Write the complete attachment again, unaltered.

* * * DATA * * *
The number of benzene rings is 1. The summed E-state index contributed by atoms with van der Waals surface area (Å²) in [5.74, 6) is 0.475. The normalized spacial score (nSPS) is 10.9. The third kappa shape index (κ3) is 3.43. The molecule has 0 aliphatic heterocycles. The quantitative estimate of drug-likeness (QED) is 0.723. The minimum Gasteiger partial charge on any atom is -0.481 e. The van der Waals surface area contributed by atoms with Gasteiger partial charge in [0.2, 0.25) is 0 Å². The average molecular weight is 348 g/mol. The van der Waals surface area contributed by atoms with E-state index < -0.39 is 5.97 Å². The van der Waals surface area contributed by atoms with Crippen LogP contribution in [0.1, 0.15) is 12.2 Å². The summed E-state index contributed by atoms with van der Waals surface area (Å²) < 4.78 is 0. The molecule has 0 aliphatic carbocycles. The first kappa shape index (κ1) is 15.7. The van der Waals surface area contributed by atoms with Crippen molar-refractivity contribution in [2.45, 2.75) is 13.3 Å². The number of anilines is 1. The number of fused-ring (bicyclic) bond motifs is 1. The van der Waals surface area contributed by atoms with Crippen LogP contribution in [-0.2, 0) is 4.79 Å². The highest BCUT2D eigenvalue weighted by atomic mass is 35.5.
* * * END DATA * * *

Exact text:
The number of benzene rings is 1. The summed E-state index contributed by atoms with van der Waals surface area (Å²) in [5.74, 6) is 0.475. The normalized spacial score (nSPS) is 10.9. The third kappa shape index (κ3) is 3.43. The molecule has 0 aliphatic heterocycles. The quantitative estimate of drug-likeness (QED) is 0.723. The minimum Gasteiger partial charge on any atom is -0.481 e. The van der Waals surface area contributed by atoms with Gasteiger partial charge in [0.2, 0.25) is 0 Å². The average molecular weight is 348 g/mol. The van der Waals surface area contributed by atoms with E-state index < -0.39 is 5.97 Å². The van der Waals surface area contributed by atoms with Crippen LogP contribution in [0.1, 0.15) is 12.2 Å². The summed E-state index contributed by atoms with van der Waals surface area (Å²) < 4.78 is 0. The molecule has 0 aliphatic carbocycles. The first kappa shape index (κ1) is 15.7. The van der Waals surface area contributed by atoms with Crippen molar-refractivity contribution in [2.45, 2.75) is 13.3 Å². The number of anilines is 1. The number of fused-ring (bicyclic) bond motifs is 1. The van der Waals surface area contributed by atoms with Crippen LogP contribution in [-0.2, 0) is 4.79 Å². The highest BCUT2D eigenvalue weighted by atomic mass is 35.5.